The story about Lebron James, Dwayne Wade, Joe Johnson, Chris Bosh and other basketball superstar free agents meeting to talk about their "plans" reminds me of much earlier conversations among professional baseball players in the Nineteenth Century. John Montgomery Ward, a Hall of Fame pitcher with the New York Giants, and his cohorts chafed under the collusion of National League owners. As members of the Brotherhood, baseball's first labor union, they tried without success to convince the owners to respond to their demands for fair treatment. With the financial support of "backers," these baseball all-stars decided to form a league of their own -- the Players League. More than 80% of professional ballplayers jumped to the new circuit which offered a splendid brand of baseball to the spectating public.
While no one would suggest that Lebron, D-Wade, et al., are mistreated, what if they decided to create a whole new league? After all, fans do not attend an NBA game to watch the owners dunk. They are drawn to the game because of the stars on the court. We are so used to the world of sports being divided into owners and players, however, that a player owned-and-operated enterprise sounds bizarre.
In the early days of American professional sports entertainment, players ran the show. In 1871, baseball players organized the first baseball league, the National Association of Professional Base Ball Players. Boston won four of the first five pennants, led by pitching ace Albert Spalding. However, Spalding seemed more interested in the true national game of America -- making money -- and retired from the pitching box (there would be no pitcher's "mound" for more than a decade) to run his sporting equipment operation in Chicago. In early 1876, he joined William Hulbert, a Chicago coal merchant, in creating the first owner-run sports league, the National League of Professional Base Ball Clubs. Previously, baseball had had no "owners," only players who split the receipts. All that changed one February night at the Grand Central Hotel in New York City.
The early years of the National League were ones of experimentation with the game and the organization of the league. By 1879, the League's owners -- they referred to themselves as "magnates" -- had had it with players who would "revolve" from one club to another during a season in order to pick up a few extra dollars. Arthur Soden, the Boston club owner, proposed a "reserve system" that would bind players to a particular club. Free agency was over, and player salaries immediately dropped 20 percent.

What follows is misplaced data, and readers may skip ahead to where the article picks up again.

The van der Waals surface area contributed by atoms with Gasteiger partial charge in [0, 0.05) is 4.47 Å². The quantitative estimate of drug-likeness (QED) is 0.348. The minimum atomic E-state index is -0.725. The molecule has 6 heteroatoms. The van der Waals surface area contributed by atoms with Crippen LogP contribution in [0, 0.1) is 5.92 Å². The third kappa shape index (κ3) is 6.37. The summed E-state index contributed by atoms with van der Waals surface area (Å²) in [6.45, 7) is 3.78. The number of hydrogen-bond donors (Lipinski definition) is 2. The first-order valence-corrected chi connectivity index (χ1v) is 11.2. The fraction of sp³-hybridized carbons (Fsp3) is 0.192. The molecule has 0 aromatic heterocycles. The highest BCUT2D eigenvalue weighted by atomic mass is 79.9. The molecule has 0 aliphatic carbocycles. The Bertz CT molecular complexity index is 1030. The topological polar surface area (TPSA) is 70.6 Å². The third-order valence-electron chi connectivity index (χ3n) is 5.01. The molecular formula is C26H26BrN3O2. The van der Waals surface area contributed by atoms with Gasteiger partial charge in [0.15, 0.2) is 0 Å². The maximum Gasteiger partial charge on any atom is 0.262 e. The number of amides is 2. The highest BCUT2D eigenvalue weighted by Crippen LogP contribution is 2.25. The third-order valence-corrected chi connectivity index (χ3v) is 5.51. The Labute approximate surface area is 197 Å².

Montgomery Ward and fellow "ballists" launched a player-run rival circuit to free themselves from the control of this oligopoly of owners. Players, Ward wrote, had been treated "like cattle." The magnates, in turn, laughed at the prospect of a rival league run by untutored athletes. When the crowds came out to watch the Player League clubs and not the National League loyalists, the magnates stopped laughing. National League President Albert Spalding took control of the "war without quarter" against the Players League. Employing bribery, physical threats and coercion -- common business tactics of the era -- Spalding crushed the Players League, which folded after a single season.
Returning to our modern day superstars, should they consider a league of their own? Basketball would be the one sport where that might be a possibility. Team rosters are small. With a television contract and arena leases, it might work, but there are real impediments. First, Lebron's new Players League would have to contend with the fact that most players are bound by multi-year contracts, unlike the baseball players of the 1880s. They all contain standard provisions allowing for injunctive relief, and courts are likely to enforce their provisions against any players who defaulted on their contractual promises.
The ballplayers of the Nineteenth Century were paid a maximum of $2,000 a season. Lebron James makes that for a few seconds of play. All the basketball free agents work in a comparatively secure economic environment where owners cover most of the risks of financial failure.
And so the league-of-their-own option appears inadvisable for these tall-and-talented young men. Wherever they play, they will earn eight-figure salaries each season. Stocking a franchise, such as the New York Knicks, with two or more of these superstars appears to be a more viable option. Joining any franchise will make that team an instant contender. The free agents will have all the riches they could want. What they lack now are championship rings. Assuming they and their future teammates can play together -- remember, they have to share the basketball -- they could anoint the next champion. Make plans for the parade.